Under the proposals, which were published on Tuesday, Ofcom says British ISPs would have to send warning letters to those individuals pinpointed by music, film and TV companies as potential illegal downloaders. Anyone receiving three letters in a 12-month period would then have their personal data, downloading and filesharing history handed over to the copyright owners to help them prepare a legal case.
The rules are largely the same as those previously published by Ofcom in 2010, with some minor alterations. The law will apply to any ISP with more than 400,000 customers, and copyright owners must file their complaints within one month of gathering evidence of illegal activity. Those accused will get 20 days to appeal against the complaint, at a cost of £20 ($31) — which is refunded if the appeal is successful.
Despite the fact that the draft code is being published today, and is expected to be passed into law later this year, the system will not be implemented until March 1, 2014.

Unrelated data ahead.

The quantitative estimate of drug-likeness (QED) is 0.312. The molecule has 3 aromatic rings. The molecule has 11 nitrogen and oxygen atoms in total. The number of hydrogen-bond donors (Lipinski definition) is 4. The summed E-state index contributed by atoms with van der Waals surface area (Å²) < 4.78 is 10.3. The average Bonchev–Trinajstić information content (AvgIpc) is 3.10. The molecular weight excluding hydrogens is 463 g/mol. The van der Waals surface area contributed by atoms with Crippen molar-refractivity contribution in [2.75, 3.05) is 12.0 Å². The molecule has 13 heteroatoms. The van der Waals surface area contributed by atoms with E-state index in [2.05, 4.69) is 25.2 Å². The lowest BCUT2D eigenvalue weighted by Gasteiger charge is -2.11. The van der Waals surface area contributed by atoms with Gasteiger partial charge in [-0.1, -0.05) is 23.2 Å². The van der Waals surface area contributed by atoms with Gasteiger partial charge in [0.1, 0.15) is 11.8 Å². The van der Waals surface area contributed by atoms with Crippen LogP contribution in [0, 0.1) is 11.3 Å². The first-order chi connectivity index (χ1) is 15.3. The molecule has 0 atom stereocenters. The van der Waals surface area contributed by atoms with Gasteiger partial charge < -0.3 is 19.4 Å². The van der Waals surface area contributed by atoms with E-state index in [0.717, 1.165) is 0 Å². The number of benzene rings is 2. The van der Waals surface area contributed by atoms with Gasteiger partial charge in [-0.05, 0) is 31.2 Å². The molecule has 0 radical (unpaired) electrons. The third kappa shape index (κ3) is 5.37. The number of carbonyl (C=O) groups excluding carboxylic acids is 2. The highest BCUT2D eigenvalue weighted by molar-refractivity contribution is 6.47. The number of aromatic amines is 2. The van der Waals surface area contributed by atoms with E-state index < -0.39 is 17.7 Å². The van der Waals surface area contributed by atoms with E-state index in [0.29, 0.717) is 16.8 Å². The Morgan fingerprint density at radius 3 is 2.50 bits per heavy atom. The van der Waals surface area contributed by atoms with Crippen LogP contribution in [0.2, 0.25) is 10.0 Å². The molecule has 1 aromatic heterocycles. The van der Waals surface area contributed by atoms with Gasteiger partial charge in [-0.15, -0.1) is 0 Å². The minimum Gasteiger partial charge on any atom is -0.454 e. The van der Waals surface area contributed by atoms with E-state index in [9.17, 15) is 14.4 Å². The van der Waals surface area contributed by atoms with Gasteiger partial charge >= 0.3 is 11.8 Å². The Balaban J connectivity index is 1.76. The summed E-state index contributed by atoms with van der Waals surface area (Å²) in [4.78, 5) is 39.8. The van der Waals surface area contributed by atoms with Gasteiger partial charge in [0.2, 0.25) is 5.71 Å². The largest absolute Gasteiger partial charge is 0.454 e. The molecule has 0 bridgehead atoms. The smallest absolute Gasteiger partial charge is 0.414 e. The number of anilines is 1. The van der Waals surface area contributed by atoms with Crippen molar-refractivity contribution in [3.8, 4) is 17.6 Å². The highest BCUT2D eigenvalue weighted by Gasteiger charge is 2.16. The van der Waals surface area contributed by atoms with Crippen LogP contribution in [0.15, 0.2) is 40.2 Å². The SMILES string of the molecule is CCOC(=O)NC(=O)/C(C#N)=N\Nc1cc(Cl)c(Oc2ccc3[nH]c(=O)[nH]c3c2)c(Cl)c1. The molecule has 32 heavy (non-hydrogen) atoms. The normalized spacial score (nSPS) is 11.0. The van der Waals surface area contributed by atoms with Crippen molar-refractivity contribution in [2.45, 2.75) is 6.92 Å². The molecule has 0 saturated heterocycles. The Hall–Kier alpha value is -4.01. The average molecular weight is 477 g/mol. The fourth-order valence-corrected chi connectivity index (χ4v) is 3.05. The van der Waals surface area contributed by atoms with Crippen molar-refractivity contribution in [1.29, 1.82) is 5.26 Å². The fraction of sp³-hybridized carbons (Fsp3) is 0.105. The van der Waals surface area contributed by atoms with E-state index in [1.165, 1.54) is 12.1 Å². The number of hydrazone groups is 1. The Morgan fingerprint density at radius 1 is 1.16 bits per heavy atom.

It’s already been a long slog for proponents of the law and its opponents. The prospect of a three strikes policy in the U.K. has been hanging over the internet industry for several years, and formed one of the most controversial elements of the Digital Economy Act in 2010.
Since then British internet providers had attempted — and failed — to get the three strikes rules quashed, largely on the grounds of expense. But the move looked inevitable following a court ruling in March.
They have won some concessions, however: under the draft code, rightsholders will meet up to 75 percent of the cost of action, but they will still have to collect and retain significant amounts of data on users.
Gavel photograph: Andrey Burmakin / Shutterstock